Leveraging Language and Video Demonstrations for Robot Learning

Monday, September 27, 2021 - 11:30am to 12:30pm

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Jeannette Bohg



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Humans have gradually developed language, mastered complex motor skills, created and utilized sophisticated tools. The act of conceptualization is fundamental to these abilities because it allows humans to mentally represent, summarize, and abstract diverse knowledge and skills. By means of abstraction, concepts that we learn from a limited number of examples can be extended to a potentially infinite set of new and unanticipated situations. Abstract concepts can also be more easily taught to others by demonstration.

I will present work that gives robots the ability to acquire a variety of manipulation concepts that act as mental representations of verbs in natural language instruction. We propose to use learning from human demonstrations of manipulation actions as recorded in large-scale video data sets that are annotated with natural language instructions. In extensive simulation experiments, we show that the policy learned in the proposed way can perform a large percentage of the 78 different manipulation tasks on which it was trained. We show that this multi-task policy generalizes over variations of the environment. We also show examples of successful generalization over novel but similar instructions.

I will also present work that enables a robot to sequence these newly acquired manipulation skills for long-horizon task planning. I will especially focus on work that grounds symbolic states in visual data to enable cloud loop task planning.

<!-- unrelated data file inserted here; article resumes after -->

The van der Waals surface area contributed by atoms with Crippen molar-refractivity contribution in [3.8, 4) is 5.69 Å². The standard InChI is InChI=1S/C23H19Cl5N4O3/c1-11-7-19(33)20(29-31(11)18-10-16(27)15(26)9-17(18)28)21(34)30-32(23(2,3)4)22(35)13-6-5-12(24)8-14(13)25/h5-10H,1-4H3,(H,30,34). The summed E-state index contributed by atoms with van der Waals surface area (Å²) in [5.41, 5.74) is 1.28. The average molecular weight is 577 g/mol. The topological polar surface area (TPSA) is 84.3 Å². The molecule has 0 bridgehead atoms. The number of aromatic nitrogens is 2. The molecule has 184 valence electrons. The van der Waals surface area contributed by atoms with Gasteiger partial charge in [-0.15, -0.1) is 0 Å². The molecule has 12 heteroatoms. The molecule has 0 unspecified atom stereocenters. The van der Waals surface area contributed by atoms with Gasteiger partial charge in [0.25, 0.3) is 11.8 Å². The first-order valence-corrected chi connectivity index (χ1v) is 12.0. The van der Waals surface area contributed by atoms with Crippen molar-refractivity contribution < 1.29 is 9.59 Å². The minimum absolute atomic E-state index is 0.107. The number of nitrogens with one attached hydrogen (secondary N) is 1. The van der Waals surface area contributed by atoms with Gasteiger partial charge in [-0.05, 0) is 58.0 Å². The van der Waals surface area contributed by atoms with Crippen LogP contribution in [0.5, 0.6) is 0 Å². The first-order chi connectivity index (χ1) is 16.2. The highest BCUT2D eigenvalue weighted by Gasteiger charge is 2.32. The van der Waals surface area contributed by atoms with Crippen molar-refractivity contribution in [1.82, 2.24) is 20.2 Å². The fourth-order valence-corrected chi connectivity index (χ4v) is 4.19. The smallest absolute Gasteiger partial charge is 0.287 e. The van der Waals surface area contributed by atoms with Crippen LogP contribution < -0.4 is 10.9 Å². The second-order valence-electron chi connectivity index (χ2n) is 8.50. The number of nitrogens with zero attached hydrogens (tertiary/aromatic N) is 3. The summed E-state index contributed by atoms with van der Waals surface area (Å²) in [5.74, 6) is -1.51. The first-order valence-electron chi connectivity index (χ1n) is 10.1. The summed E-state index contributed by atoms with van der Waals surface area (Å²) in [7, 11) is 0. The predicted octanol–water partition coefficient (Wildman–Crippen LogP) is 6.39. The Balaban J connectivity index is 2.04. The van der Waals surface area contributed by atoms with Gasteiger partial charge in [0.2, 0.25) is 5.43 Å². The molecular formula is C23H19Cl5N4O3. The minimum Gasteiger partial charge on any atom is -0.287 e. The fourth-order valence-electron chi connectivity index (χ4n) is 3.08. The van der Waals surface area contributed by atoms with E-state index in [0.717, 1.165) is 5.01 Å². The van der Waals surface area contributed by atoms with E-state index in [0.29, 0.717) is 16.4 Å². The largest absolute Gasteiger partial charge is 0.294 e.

Jeannette Bohg is an Assistant Professor of Computer Science at Stanford University. She was a group leader at the Autonomous Motion Department (AMD) of the MPI for Intelligent Systems until September 2017. Before joining AMD in January 2012, Jeannette Bohg was a Ph.D. student at the Division of Robotics, Perception, and Learning (RPL) at KTH in Stockholm. In her thesis, she proposed novel methods towards multi-modal scene understanding for robotic grasping. She also studied at Chalmers in Gothenburg and at the Technical University in Dresden where she received her Master in Art and Technology and her Diploma in Computer Science, respectively. Her research focuses on perception and learning for autonomous robotic manipulation and grasping. She is specifically interested in developing methods that are goal-directed, real-time, and multi-modal such that they can provide meaningful feedback for execution and learning. Jeannette Bohg has received several Early Career and Best Paper awards, most notably the 2019 IEEE Robotics and Automation Society Early Career Award and the 2020 Robotics: Science and Systems Early Career Award.